British photographer Nick Veasey sometimes dreams in X-ray. His new book, X-Ray: See Through the World Around You, is a collection of 205 radioactively beautiful photographs of everyday objects, nature, and the human body in action. Veasey tells Co.Design, "I love the medium because in an often superficial world, it strips away all the superficial skin of the subject and concentrates on what it’s made from."
It all started 20 years ago, when Veasey was a struggling freelance photographer and was hired to X-ray a Pepsi can for a commercial. He spent the rest of the day X-raying random objects he found lying around, and it quickly turned into an obsession. Now, he owns four powerful machines and keeps them in his basement darkroom, and turns these medical tools into an artistic medium to reveal ghostly inner beauty.
Made stunningly transparent here are the plastic pellet innards of a teddy bear, the skeleton of a crouching linebacker, the tiny factories of chips and coils that make up a cellphone, and the inner construction of a Boeing 777 (!). "Yesterday, I was X-raying an $80,000 motorcycle for a series on iconic vintage cars and motorcycles," he says.
Due to the health risks of radiation, he can't photograph living people, so instead he uses a skeleton of a woman lent to him by the university near his studio. Instead of being pegged together, like many human skeletons used for research, she's kept in one piece by a pressurized rubber suit. "I'll photograph a living human in the pose I want, such as serving a tennis ball, and use that photograph as a kind of outline to pose the skeleton that I X-ray." He'll then X-ray various objects he wants in the composition, like a racket, ball, and sneakers, and Photoshop them into the image of his skeleton friend.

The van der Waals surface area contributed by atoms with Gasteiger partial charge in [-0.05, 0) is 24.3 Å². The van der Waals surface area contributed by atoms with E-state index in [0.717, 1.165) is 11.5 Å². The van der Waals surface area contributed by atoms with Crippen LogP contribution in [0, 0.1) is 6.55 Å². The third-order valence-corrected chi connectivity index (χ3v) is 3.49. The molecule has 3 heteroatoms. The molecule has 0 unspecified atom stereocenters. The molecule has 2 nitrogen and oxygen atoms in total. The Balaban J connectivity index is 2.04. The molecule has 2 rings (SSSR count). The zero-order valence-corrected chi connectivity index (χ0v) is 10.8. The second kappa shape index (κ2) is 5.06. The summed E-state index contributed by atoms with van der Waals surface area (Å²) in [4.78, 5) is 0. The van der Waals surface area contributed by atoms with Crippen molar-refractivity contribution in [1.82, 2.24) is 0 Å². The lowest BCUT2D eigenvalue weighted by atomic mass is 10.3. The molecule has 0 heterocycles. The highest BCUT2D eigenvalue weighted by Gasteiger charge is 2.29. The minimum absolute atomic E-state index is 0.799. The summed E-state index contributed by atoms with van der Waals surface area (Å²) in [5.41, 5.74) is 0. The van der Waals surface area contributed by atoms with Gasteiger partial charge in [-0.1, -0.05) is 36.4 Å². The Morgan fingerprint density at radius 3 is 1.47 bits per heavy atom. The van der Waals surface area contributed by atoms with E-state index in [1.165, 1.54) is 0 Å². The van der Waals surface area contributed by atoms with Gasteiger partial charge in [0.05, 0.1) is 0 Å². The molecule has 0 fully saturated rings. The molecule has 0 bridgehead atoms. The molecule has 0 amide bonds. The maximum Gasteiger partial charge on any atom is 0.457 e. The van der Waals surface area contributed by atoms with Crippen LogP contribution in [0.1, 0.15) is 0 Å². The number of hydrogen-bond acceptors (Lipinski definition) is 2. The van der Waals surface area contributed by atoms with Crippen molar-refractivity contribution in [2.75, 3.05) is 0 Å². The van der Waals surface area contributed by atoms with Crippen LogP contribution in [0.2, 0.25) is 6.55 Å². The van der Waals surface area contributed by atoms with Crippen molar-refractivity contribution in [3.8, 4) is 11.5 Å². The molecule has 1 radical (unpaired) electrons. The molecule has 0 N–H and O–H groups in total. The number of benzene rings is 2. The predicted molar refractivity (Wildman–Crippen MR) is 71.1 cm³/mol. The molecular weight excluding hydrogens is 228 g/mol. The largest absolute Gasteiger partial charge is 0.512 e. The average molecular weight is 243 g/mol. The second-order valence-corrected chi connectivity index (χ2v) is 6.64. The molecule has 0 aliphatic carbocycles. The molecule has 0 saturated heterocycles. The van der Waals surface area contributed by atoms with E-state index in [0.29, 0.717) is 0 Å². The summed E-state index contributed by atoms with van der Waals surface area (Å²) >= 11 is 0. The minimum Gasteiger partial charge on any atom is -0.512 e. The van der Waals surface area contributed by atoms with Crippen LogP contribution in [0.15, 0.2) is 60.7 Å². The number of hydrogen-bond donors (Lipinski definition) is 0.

Veasey says one favorite image is the scary bat, whose fangs, tiny ribcage, and paper-thin wings are starkly exposed in the photograph. "I bought it on eBay. You just search fruit bat, and it comes in the mail," he tells Co.Design. It was a "just add water" process—the bat came dried in a Tupperware, but adding moisture reversed the rigor Mortis and allowed Veasey to pose it for its glamor shot. Another favorite of his is a pink perfume box. The bottle sits like a hidden jewel inside glowing layers of cardboard and ribbon. Of his dream X-ray subjects, Veasey says, "I'd love to shoot a tank," he says, "and a giant submarine."
"Many architects are inspired by the patterns found in nature," says Veasey, who gathers natural specimens from conch shells to tulips to beetles. "Gaudi was very much inspired by the natural structures in plants in his buildings in Spain, as was Frank Lloyd Wright."
In addition to skeletons and fruit bats, the photographer's repertoire of subjects now includes humanoid robots, which he borrows from friends in university robotics research programs. "I pose them in human positions— like taking a dump, for example. Or crying. I think a robot crying would draw interesting discussion."
In another project, Veasey X-rays guns from classic movies—Dirty Harry’s magnum 49, Tony "Scarface" Montana’s "little friend" (the M16 rifle). "I wanted to deglamorize guns, which are made so glamorous in these movies." The photographs expose the guns from the inside out, highlighting their brutal function as killing machines instead of making them movie star accessories. "Like every artist, I’m just trying to make people stop and look," he says.
So has he ever used his process to see inside himself? "The hand flipping the bird, that’s mine," he says proudly.